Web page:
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Wall Street Journal
Hedge funds have emerged as a force in New York state politics in the past seven years, funneling tens of millions of dollars to political parties, pet causes and candidates from both major parties, according to a report set to be released on Wednesday.
The donations have swelled as hedge funds grow in number and wealth. In 2006, whenEliot Spitzer was elected governor, hedge-fund executives, employees and their families gave $4.1 million to New York state and local candidates and political committees. In 2010, when Gov. Andrew Cuomo was elected, that number rose 73.5%, to $7.1 million, according to the report by Common Cause New York, a group that advocates for a campaign finance overhaul, among other issues.
Hedge-fund political giving still lags behind New York’s traditional power players such as labor unions and the real-estate industry. And, unlike those special interests, hedge-fund executives don’t appear to have a clear agenda designed to benefit their businesses. Instead, they have funded causes such as the successful legalization of gay marriage in 2011 and promoting charter schools, which have seen their numbers rise.
“What distinguishes the hedge-fund industry from a more traditional large giver like the real-estate industry is the extraordinary amount of money that individuals in the hedge-fund industry have,” said Susan Lerner, Common Cause New York’s executive director. “What we see is an aggressive willingness to use their money to influence public policy in whatever way appeals to them personally.”
The report is being released as Common Cause and other similar groups begin a push to convince lawmakers and Mr. Cuomo, a Democrat, to impose lower limits on campaign contributions and create a public funding system for state campaigns similar to New York City’s.
The rise of hedge funds in New York comes as they increasingly flex their muscles on the federal level, where they are regulated.
Hedge-fund executives have backed several super PACs—political action committees that can receive unlimited donations—in the presidential election. And their donations to federal candidates have risen from $2.5 million in 2000 to $19 million in 2008 to more than $12 million so far in 2012, according to the Center for Responsive Politics, a Washington group that tracks political giving.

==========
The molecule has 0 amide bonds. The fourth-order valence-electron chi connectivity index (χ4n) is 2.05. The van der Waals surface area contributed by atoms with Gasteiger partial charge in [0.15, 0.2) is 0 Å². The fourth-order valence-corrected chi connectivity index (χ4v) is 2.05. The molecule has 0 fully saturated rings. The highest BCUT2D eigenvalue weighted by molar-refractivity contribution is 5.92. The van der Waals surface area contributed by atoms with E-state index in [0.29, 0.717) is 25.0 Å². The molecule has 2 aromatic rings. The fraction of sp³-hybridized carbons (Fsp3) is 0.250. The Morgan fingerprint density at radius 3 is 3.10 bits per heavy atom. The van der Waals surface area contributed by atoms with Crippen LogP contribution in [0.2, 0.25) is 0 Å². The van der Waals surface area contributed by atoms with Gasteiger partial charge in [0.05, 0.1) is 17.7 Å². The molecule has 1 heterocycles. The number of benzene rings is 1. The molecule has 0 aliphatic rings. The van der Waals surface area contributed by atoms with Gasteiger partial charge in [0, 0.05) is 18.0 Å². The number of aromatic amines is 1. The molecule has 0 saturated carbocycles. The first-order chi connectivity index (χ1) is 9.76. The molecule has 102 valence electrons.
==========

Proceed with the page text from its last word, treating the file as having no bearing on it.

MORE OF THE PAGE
In New York, hedge-fund executives tend to write checks on their own, unlike real-estate executives or unions that pool their money to support their interests. Often, hedge-fund donations work at cross purposes with one another.
“There are so many other industry groups that do this on a much more partisan basis,” said Timothy Selby of the New York Hedge Fund Roundtable, an industry group that doesn’t take stands on political issues.
The diffuse nature of hedge-fund giving is illustrated by Renaissance Technologies LLC, a Long Island firm that relies on mathematicians to program computers that do most of its trading. One executive there, Robert Mercer, and his family donated $1.4 million to the state Conservative Party in 2009 and 2010. The donations were largely meant to help former Republican Rep. Rick Lazio’s gubernatorial bid, said party Chairman Michael Long. A $1 million check was likely the party’s largest ever, Mr. Long said. Mr. Mercer declined to comment.
But for much of the last decade, one of Mr. Mercer’s colleagues at Renaissance, Henry Laufer, and his wife, Marsha, have been devoting part of their fortune to electing Democrats in Suffolk County—part of which Mr. Lazio once represented in Congress. The Laufers declined to comment.
Hedge funds are far from being the largest political givers in New York politics. Unions gave $20.9 million in 2010, according to the New York Public Interest Research Group. Real-estate and construction firms gave $13.9 million, while lawyers and lobbyists gave $8.1 million. “Who’s the most powerful, broad general interest group? It’s unions,” said E.J. McMahon, a senior fellow at the Manhattan Institute, a right-leaning think tank.
What makes hedge-fund money different, Ms. Lerner said, is the small number of individuals who give it. She said no one union member can write a check for $1 million.
State Sen. James Alesi is one beneficiary of hedge-fund money. The Rochester Republican took in about $150,000 from people in the industry, Common Cause said. Much came from a group that supported senators like Mr. Alesi who backed same-sex marriage against the wishes of his party. He is now facing a well-funded primary challenge.
“If there’s some kind of an insinuation that money guided the vote, I can tell you that we’re never going to match funding that National Organization for Marriage will spend,” Mr. Alesi said, referring to an anti-same-sex marriage group. “Most of us will be wiped out financially after Republican primaries.”